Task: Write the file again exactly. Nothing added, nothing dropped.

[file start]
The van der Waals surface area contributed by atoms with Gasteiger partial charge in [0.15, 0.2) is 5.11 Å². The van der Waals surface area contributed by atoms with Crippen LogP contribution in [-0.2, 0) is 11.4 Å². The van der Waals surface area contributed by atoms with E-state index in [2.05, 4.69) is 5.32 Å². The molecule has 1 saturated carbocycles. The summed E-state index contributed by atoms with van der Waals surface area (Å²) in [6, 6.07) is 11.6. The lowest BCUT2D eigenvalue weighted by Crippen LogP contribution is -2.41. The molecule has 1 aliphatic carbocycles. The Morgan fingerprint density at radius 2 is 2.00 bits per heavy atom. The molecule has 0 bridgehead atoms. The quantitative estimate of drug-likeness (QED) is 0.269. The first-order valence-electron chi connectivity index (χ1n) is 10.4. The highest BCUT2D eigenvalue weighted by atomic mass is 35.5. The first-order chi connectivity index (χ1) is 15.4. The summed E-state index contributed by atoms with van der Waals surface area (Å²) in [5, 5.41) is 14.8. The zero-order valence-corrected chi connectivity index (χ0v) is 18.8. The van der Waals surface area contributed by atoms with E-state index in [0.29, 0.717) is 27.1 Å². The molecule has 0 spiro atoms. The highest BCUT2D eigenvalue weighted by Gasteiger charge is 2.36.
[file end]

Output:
The van der Waals surface area contributed by atoms with Gasteiger partial charge in [0.15, 0.2) is 5.11 Å². The van der Waals surface area contributed by atoms with Crippen LogP contribution in [-0.2, 0) is 11.4 Å². The van der Waals surface area contributed by atoms with E-state index in [2.05, 4.69) is 5.32 Å². The molecule has 1 saturated carbocycles. The summed E-state index contributed by atoms with van der Waals surface area (Å²) in [6, 6.07) is 11.6. The lowest BCUT2D eigenvalue weighted by Crippen LogP contribution is -2.41. The molecule has 1 aliphatic carbocycles. The Morgan fingerprint density at radius 2 is 2.00 bits per heavy atom. The molecule has 0 bridgehead atoms. The quantitative estimate of drug-likeness (QED) is 0.269. The first-order valence-electron chi connectivity index (χ1n) is 10.4. The highest BCUT2D eigenvalue weighted by atomic mass is 35.5. The first-order chi connectivity index (χ1) is 15.4. The summed E-state index contributed by atoms with van der Waals surface area (Å²) in [5, 5.41) is 14.8. The zero-order valence-corrected chi connectivity index (χ0v) is 18.8. The van der Waals surface area contributed by atoms with E-state index in [0.29, 0.717) is 27.1 Å². The molecule has 0 spiro atoms. The highest BCUT2D eigenvalue weighted by Gasteiger charge is 2.36.